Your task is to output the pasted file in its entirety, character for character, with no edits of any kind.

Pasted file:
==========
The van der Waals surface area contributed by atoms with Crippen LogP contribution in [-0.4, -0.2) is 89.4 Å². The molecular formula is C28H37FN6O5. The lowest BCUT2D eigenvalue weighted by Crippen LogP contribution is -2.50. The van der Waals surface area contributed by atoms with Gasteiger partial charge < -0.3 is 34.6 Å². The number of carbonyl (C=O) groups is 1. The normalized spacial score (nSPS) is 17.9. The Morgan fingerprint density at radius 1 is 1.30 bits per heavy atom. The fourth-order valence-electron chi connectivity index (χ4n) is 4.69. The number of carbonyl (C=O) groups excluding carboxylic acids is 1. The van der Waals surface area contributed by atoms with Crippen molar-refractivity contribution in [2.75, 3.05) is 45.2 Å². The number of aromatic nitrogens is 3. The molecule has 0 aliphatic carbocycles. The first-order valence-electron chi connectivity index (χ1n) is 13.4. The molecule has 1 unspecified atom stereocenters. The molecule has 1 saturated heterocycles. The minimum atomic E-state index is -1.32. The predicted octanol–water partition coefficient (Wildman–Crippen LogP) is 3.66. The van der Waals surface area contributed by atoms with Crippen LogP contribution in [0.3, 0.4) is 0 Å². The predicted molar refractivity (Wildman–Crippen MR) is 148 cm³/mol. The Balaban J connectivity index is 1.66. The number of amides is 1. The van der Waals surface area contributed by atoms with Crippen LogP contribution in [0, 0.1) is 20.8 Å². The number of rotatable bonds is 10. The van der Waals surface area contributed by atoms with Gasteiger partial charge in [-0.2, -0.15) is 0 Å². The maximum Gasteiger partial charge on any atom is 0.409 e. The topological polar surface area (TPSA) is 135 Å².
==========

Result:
The van der Waals surface area contributed by atoms with Crippen LogP contribution in [-0.4, -0.2) is 89.4 Å². The molecular formula is C28H37FN6O5. The lowest BCUT2D eigenvalue weighted by Crippen LogP contribution is -2.50. The van der Waals surface area contributed by atoms with Gasteiger partial charge < -0.3 is 34.6 Å². The number of carbonyl (C=O) groups is 1. The normalized spacial score (nSPS) is 17.9. The Morgan fingerprint density at radius 1 is 1.30 bits per heavy atom. The fourth-order valence-electron chi connectivity index (χ4n) is 4.69. The number of carbonyl (C=O) groups excluding carboxylic acids is 1. The van der Waals surface area contributed by atoms with Crippen molar-refractivity contribution in [2.75, 3.05) is 45.2 Å². The number of aromatic nitrogens is 3. The molecule has 0 aliphatic carbocycles. The first-order valence-electron chi connectivity index (χ1n) is 13.4. The molecule has 1 unspecified atom stereocenters. The molecule has 1 saturated heterocycles. The minimum atomic E-state index is -1.32. The predicted octanol–water partition coefficient (Wildman–Crippen LogP) is 3.66. The van der Waals surface area contributed by atoms with Crippen LogP contribution in [0.3, 0.4) is 0 Å². The predicted molar refractivity (Wildman–Crippen MR) is 148 cm³/mol. The Balaban J connectivity index is 1.66. The number of amides is 1. The van der Waals surface area contributed by atoms with Crippen LogP contribution in [0, 0.1) is 20.8 Å². The number of rotatable bonds is 10. The van der Waals surface area contributed by atoms with Gasteiger partial charge in [-0.2, -0.15) is 0 Å². The maximum Gasteiger partial charge on any atom is 0.409 e. The topological polar surface area (TPSA) is 135 Å².